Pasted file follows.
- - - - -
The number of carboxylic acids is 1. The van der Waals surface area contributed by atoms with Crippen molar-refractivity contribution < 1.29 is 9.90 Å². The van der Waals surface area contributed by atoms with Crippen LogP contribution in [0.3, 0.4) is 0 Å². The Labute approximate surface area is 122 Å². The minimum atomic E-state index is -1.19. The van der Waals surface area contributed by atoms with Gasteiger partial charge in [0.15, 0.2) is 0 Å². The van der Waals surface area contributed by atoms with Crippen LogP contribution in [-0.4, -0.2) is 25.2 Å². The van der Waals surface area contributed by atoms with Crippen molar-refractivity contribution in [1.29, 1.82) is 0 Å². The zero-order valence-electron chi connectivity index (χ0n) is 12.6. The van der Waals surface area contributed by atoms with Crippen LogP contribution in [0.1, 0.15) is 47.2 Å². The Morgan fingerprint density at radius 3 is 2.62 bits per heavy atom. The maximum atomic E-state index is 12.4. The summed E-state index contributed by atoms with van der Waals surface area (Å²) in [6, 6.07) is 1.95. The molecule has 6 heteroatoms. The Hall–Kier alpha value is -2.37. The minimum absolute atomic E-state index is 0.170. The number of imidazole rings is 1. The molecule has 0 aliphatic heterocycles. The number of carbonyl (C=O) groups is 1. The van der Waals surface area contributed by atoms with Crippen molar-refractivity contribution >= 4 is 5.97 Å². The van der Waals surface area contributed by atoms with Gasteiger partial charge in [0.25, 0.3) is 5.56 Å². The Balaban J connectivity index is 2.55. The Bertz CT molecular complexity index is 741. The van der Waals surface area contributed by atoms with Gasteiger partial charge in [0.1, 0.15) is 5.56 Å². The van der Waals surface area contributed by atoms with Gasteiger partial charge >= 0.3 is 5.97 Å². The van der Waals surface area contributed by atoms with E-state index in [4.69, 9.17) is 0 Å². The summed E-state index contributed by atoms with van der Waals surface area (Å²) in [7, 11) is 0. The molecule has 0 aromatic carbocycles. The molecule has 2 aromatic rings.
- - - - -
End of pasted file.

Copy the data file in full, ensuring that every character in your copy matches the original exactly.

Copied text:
The number of carboxylic acids is 1. The van der Waals surface area contributed by atoms with Crippen molar-refractivity contribution < 1.29 is 9.90 Å². The van der Waals surface area contributed by atoms with Crippen LogP contribution in [0.3, 0.4) is 0 Å². The Labute approximate surface area is 122 Å². The minimum atomic E-state index is -1.19. The van der Waals surface area contributed by atoms with Gasteiger partial charge in [0.15, 0.2) is 0 Å². The van der Waals surface area contributed by atoms with Crippen LogP contribution in [-0.4, -0.2) is 25.2 Å². The van der Waals surface area contributed by atoms with Crippen molar-refractivity contribution in [1.29, 1.82) is 0 Å². The zero-order valence-electron chi connectivity index (χ0n) is 12.6. The van der Waals surface area contributed by atoms with Crippen LogP contribution in [0.1, 0.15) is 47.2 Å². The Morgan fingerprint density at radius 3 is 2.62 bits per heavy atom. The maximum atomic E-state index is 12.4. The summed E-state index contributed by atoms with van der Waals surface area (Å²) in [6, 6.07) is 1.95. The molecule has 6 heteroatoms. The Hall–Kier alpha value is -2.37. The minimum absolute atomic E-state index is 0.170. The number of imidazole rings is 1. The molecule has 0 aliphatic heterocycles. The number of carbonyl (C=O) groups is 1. The van der Waals surface area contributed by atoms with Crippen molar-refractivity contribution >= 4 is 5.97 Å². The van der Waals surface area contributed by atoms with Gasteiger partial charge in [0.25, 0.3) is 5.56 Å². The Balaban J connectivity index is 2.55. The Bertz CT molecular complexity index is 741. The van der Waals surface area contributed by atoms with Gasteiger partial charge in [0.1, 0.15) is 5.56 Å². The van der Waals surface area contributed by atoms with Gasteiger partial charge >= 0.3 is 5.97 Å². The van der Waals surface area contributed by atoms with E-state index in [4.69, 9.17) is 0 Å². The summed E-state index contributed by atoms with van der Waals surface area (Å²) in [7, 11) is 0. The molecule has 0 aromatic carbocycles. The molecule has 2 aromatic rings.